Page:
I couldn’t believe how steep the incline was. It was my first trip to the well, in the community of Murindi, Rwanda. I joined an incredible team, from Mission Hills Church, in Littleton, Colorado, as we scrambled/slid down the side of a steep hill—there is a reason they call Rwanda the Land of a Thousand Hills!
On this particular trip, several members of the team from Mission Hills jumped in to help bear part of the load. It was an honor for this team to offer even a little help getting water back up the hill that day. This well in Murindi, Rwanda, was surrounded by women and children and I was deeply moved by the effort that many of these women make for their families. Children get involved as well, working hard to carry “jerrycans” full of water up the hill, to help care for their families.
We were witnessing daily life at a community well, and I couldn’t help but recall the variety of biblical accounts about wells. In the Bible, there are several stories about wells. We read about Moses at Midian’s well, David longing for a drink from the well near the gate of Bethlehem, and Jesus reaching out to the Samaritan woman at Jacob’s well.
My favorite ancient story about wells is Abraham’s servant observing the well in Nahor, on the lookout for the perfect wife for Isaac, his master’s son. He was blown away by a lovely young lady, Rebekah because she was literally the answer to his prayers. The servant prayed specifically that the young lady who not only agreed to give him a drink from her jar, but also offered to draw water for his camels (imagine how much a camel can drink!) would be the perfect mate for Isaac.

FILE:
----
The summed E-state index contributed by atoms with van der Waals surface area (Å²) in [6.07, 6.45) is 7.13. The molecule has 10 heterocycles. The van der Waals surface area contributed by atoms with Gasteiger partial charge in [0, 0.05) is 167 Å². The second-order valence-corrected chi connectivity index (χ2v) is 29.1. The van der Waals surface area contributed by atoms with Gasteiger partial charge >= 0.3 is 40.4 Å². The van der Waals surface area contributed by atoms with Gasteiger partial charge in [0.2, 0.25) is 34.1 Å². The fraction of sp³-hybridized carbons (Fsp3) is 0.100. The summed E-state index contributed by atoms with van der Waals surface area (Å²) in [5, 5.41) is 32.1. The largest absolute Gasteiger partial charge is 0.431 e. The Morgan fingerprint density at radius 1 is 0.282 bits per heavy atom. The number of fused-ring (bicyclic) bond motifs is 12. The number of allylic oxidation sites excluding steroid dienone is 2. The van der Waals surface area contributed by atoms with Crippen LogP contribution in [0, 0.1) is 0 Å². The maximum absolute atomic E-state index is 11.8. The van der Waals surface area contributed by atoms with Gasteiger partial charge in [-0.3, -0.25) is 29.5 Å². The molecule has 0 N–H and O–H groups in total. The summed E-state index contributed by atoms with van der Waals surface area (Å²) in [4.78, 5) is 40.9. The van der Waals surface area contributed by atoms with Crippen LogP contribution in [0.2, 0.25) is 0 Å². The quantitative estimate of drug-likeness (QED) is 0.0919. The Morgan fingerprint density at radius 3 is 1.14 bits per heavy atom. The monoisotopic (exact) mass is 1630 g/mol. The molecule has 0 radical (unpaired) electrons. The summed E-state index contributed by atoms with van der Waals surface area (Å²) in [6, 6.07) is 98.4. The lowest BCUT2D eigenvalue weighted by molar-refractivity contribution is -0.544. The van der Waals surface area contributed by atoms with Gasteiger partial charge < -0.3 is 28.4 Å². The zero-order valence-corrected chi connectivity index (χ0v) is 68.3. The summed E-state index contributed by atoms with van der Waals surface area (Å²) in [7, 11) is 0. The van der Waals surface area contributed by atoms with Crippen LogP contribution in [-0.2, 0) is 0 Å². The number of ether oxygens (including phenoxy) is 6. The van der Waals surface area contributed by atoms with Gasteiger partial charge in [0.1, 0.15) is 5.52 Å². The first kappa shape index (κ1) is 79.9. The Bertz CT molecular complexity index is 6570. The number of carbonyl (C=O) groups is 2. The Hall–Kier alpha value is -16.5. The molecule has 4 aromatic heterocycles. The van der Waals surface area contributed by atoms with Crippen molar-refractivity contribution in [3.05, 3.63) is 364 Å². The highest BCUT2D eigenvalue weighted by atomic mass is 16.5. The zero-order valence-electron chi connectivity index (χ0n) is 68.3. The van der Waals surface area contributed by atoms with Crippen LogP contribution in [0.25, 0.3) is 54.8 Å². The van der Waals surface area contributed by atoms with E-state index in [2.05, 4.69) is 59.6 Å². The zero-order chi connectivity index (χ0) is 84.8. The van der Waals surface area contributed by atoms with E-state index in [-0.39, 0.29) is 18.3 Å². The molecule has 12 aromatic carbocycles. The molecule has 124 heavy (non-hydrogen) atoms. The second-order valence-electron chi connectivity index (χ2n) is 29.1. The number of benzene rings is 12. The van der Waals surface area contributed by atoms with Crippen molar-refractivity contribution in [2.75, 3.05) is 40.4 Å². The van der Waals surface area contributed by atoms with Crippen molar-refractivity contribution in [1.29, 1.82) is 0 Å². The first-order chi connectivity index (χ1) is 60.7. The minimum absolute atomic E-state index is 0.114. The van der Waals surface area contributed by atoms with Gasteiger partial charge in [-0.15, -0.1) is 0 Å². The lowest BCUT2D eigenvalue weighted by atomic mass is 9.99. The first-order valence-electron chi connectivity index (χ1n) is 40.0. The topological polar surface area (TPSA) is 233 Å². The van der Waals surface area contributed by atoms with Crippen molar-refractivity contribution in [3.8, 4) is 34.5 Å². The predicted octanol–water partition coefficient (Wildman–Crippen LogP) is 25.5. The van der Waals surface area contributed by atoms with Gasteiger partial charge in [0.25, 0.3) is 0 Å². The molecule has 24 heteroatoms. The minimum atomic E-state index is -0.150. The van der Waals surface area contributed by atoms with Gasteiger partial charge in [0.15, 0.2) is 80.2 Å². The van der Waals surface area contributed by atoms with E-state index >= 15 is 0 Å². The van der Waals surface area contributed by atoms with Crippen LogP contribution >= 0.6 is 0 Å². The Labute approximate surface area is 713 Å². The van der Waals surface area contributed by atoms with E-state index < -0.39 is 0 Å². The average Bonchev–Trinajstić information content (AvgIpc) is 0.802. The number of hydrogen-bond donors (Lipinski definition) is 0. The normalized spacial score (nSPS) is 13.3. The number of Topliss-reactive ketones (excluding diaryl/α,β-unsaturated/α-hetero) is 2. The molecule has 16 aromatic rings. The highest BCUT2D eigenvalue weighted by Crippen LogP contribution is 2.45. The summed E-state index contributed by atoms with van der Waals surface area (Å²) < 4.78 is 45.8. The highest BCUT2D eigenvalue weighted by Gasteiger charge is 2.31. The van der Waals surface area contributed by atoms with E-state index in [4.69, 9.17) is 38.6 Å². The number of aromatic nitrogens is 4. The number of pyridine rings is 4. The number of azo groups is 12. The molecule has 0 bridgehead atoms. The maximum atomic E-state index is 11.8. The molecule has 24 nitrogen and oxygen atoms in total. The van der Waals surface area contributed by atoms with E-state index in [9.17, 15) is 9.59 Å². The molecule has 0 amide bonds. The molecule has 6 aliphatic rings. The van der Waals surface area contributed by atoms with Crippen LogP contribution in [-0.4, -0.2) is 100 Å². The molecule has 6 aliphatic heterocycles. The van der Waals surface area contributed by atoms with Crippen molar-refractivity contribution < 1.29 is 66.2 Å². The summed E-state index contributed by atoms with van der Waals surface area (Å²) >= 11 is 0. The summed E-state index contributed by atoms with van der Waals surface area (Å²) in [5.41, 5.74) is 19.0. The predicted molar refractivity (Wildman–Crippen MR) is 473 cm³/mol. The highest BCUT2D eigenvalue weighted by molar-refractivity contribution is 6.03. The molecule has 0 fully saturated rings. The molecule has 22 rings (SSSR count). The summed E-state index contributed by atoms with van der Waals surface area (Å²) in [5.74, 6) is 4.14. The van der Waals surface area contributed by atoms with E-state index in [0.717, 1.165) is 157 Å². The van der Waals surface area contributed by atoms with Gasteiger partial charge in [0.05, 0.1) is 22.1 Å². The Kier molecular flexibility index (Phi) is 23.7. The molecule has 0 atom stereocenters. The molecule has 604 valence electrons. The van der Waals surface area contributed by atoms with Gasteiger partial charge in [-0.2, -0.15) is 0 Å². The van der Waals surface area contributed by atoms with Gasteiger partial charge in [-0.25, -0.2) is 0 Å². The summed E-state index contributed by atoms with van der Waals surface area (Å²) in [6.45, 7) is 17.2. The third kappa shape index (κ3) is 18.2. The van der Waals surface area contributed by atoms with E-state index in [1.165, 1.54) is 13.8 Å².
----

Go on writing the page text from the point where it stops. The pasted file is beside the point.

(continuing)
In Genesis 24:18-20, we read, “Drink, my lord,” she said, and quickly lowered the jar to her hands and gave him a drink. After she had given him a drink, she said, “I’ll draw water for your camels too, until they have had enough to drink.” So she quickly emptied her jar into the trough, ran back to the well to draw more water, and drew enough for all his camels.” What a clear answer to prayer!
There are a couple of things that I love about this story: First, God showed up in the middle of the daily struggle, before the servant had even finished his prayer. It’s tough to get water from a well every day just to care for your family. And, right there in the middle of the struggle, the sacrifice, the uphill challenge, God showed up to answer a prayer.
Secondly, Rebekah had a servant’s heart. She was willing to sacrificially offer water to a bunch of stinky camels—and that is part of what made her so beautiful. This story reminds me of what attracted me to my wife, Kimberly, more than 25 years ago—she has a servant’s heart, always on the lookout for the needs of others and willing to jump right in. Who is God calling you to serve today? It may not involve carrying five gallons of water up a steep hill, but is there a specific way that you can serve someone today? May God help us all to be sensitive to the needs of others…around the world…and right next door.